However, some studies have linked PMDD to similar risk factors for depression, including neurotransmitter malfunctions, a history of depression, low tryptophan or serotonin levels, and an abnormal response to normal hormone levels in the body. Oddly, more women between the ages of 20 to 40 show the highest risks. Women who have had few or no pregnancies may also be at a higher risk of developing the disorder (from exposure to more menstrual cycles).
Since very little is actually known about the cause or reason for the condition, there are few conventional treatment options for the disorder.
In the past, hormone supplementation was widely used to treat the disorder, and doctors often prescribed estrogen and progesterone supplements. However, according to Harvard Medical School, supplementing with hormones are not an effective way to treat the disorder, because most women with PMDD show the same hormone levels as women without PMDD, disproving that hormone levels are the problem.
However, some hormone treatments do work, but only the treatment methods that interrupt the signaling in the hypothalamic-pituitary-gonadal circuit between the brain and ovaries. Many of these treatments have potentially dangerous side effects, according to Harvard Medical School and are only second-line treatments for the disorder.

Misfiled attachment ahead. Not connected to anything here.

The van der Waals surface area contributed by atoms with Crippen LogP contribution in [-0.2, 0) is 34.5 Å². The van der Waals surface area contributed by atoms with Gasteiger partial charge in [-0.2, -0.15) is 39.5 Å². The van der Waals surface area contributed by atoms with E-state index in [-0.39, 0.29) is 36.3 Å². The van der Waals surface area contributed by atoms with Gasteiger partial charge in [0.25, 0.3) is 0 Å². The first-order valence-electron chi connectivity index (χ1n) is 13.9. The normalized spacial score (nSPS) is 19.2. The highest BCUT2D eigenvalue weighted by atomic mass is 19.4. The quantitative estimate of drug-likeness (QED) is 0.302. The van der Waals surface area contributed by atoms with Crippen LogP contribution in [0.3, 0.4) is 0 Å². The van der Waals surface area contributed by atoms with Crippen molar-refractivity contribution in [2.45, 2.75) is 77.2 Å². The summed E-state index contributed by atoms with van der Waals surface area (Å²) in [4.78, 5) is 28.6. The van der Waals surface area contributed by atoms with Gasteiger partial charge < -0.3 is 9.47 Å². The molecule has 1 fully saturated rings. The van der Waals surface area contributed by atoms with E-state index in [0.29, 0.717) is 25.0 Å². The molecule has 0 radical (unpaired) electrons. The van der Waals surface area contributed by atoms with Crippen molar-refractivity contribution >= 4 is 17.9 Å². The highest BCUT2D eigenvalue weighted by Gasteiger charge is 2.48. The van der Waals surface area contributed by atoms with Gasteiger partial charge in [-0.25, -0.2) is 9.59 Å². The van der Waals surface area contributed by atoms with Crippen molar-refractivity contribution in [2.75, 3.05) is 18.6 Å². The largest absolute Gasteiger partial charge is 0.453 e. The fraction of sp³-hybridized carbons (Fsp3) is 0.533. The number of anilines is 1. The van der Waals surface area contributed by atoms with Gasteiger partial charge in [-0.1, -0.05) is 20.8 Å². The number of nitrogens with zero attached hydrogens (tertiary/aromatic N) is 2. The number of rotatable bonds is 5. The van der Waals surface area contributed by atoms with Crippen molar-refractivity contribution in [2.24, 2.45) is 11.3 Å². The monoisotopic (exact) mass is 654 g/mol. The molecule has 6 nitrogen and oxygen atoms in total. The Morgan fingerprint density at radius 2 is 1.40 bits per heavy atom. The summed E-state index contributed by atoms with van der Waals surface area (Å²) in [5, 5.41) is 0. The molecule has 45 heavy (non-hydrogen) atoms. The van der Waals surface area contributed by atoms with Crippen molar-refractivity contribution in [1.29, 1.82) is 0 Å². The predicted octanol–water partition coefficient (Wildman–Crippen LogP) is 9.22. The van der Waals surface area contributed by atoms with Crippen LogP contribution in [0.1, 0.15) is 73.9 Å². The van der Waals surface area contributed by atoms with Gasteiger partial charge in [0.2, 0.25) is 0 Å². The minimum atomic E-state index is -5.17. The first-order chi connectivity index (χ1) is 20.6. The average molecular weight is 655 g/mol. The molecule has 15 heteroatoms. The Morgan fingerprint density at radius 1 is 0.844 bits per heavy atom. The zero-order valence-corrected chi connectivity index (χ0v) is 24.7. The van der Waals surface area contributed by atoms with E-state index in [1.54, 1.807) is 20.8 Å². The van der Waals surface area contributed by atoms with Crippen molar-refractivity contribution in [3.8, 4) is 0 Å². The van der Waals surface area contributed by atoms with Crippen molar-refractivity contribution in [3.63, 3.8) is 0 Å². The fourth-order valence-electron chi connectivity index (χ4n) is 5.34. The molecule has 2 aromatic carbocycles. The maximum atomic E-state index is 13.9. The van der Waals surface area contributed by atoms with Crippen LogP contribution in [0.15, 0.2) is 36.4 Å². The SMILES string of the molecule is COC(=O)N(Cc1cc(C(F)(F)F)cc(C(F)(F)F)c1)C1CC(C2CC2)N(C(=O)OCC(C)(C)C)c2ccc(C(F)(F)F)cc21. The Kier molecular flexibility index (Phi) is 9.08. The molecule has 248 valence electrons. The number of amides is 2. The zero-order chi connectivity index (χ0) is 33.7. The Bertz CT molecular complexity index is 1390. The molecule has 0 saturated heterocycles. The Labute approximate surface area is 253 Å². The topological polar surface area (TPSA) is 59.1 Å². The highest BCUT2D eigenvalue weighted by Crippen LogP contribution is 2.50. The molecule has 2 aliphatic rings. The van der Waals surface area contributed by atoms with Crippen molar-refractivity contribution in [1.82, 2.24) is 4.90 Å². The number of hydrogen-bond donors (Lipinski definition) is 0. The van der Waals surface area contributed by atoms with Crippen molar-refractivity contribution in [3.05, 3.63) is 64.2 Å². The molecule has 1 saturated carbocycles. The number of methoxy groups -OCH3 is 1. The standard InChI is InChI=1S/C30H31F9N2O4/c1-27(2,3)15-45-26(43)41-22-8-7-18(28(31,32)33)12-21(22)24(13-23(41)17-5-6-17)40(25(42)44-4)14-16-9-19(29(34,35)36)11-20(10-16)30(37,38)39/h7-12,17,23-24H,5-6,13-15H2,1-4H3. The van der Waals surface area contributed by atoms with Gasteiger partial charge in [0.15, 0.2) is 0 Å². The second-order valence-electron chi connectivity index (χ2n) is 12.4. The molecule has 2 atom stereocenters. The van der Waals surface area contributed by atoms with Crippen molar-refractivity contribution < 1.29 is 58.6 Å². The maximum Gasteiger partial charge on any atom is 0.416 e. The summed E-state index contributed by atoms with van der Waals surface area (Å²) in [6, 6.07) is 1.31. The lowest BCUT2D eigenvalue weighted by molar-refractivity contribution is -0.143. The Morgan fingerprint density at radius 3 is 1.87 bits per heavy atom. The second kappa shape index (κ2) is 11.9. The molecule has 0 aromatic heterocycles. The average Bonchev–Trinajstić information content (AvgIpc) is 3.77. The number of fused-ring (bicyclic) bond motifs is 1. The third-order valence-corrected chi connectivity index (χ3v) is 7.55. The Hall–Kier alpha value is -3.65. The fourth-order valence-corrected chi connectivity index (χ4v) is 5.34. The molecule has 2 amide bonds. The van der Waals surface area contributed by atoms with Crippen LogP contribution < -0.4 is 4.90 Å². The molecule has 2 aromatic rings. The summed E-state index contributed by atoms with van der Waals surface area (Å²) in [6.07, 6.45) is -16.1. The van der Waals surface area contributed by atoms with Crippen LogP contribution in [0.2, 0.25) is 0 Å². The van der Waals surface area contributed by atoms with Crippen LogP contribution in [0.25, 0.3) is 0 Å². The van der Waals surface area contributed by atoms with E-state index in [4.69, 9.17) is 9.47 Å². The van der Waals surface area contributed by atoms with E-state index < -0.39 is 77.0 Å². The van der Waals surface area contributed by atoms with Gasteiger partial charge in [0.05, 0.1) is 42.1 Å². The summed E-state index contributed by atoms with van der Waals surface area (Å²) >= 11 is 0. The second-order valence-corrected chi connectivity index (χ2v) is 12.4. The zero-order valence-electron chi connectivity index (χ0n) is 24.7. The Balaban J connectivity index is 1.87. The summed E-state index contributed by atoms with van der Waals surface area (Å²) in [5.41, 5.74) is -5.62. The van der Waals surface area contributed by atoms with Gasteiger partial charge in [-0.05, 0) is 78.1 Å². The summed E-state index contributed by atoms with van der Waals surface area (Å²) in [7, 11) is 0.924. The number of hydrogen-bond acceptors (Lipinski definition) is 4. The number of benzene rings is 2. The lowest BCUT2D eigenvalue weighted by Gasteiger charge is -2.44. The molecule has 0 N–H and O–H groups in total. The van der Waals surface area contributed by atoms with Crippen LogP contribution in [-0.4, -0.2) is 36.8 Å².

The most successful modern treatment for PMDD is antidepressants that retard the reuptake of serotonin in the brain. Selective serotonin reuptake inhibitors (SSRIs) are used to control the levels of serotonin in the brain. The medication prevents the brain from moving serotonin to another area of the brain as quickly, which has been shown to be effective at reducing signs of depression and PMDD, according to Harvard Medical School.